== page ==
More than a hundred silver coins have been found in the wreckage of two ships off the Israeli coast Caesarea. The Israel Antiquities Authority on 22 December 2021, reported that the discovery of figures and a gold ring bearing the image of the "Good Shepherd," a well-known icon of Jesus in the Christian religion.
Two shipwrecks date back to the late Roman and Mameluke periods, almost 1,700 and 600 years respectively. At a depth of around four meters, several remarkable artifacts have been discovered in underwater excavations near the ancient seaside city of Caesarea. Findings reveal that two ships sank with their entire crew, "presumably while trying to guide them into port," according to researchers.
Hundreds of silver and bronze coins from the third century and several silver coins from the Mamluk rule in the 14th century are believed to be found in the aquatic riches. An eagle, a Roman imperial emblem, and a Roman pantomime, a comic character, were discovered in bronze. Clay pots and a variety of bronze bells were also shown, the latter of which was said to ward off bad spirits.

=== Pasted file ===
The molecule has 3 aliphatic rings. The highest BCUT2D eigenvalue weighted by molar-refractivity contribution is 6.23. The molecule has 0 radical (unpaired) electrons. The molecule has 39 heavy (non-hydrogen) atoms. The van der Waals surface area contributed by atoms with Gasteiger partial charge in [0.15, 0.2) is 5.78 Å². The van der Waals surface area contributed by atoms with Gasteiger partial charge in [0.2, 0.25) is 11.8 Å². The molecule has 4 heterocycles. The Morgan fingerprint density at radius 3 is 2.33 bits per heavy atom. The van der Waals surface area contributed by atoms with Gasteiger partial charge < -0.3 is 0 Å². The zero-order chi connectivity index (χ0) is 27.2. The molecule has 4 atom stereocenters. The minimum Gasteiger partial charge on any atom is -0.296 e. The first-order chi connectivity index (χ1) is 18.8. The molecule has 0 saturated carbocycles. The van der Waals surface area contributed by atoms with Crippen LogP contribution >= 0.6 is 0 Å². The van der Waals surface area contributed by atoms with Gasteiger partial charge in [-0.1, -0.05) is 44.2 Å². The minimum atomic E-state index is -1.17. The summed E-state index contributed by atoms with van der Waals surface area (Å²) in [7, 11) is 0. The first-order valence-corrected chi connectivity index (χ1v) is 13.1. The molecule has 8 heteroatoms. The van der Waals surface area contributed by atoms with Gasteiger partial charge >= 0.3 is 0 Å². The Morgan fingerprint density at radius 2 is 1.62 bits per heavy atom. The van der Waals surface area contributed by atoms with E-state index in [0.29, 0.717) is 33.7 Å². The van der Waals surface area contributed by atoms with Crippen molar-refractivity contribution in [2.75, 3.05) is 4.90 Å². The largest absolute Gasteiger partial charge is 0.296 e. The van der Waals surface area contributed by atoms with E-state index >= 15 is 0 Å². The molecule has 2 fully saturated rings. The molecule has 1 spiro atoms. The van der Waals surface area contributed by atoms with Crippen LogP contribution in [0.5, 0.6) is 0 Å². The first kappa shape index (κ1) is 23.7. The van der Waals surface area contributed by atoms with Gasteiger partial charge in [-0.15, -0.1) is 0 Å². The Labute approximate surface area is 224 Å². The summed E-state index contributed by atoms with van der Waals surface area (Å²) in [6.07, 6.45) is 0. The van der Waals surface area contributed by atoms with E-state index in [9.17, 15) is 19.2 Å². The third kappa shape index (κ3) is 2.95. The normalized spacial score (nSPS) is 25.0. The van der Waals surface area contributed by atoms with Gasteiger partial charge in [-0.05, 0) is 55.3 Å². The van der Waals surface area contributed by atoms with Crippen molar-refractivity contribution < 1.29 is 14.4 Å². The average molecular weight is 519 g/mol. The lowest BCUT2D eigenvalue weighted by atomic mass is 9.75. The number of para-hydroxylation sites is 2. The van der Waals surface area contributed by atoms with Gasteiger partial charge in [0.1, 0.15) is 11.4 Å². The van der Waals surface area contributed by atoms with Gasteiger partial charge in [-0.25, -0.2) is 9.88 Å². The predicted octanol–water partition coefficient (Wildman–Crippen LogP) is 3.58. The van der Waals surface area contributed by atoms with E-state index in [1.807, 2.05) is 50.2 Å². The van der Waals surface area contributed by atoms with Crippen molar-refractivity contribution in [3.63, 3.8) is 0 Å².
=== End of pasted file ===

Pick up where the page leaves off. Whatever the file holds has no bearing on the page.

A red gemstone with an engraved harp is among the personal effects found among the wreckage, which belonged to the victims of the marine disaster. A gold ring with a green stone depicts a young shepherd with a sheep on his shoulders. According to the remark, the ring's owner was an early Christian. Symbolically, the painting depicts Jesus as a "merciful shepherd of humanity".
The Harbor city of Caesarea has a significant role in Christianity. As one of the early centers of Christianity, it was home to some of the earliest Christian communities and they started to spread all over the world said researcher Jacob Sharvit.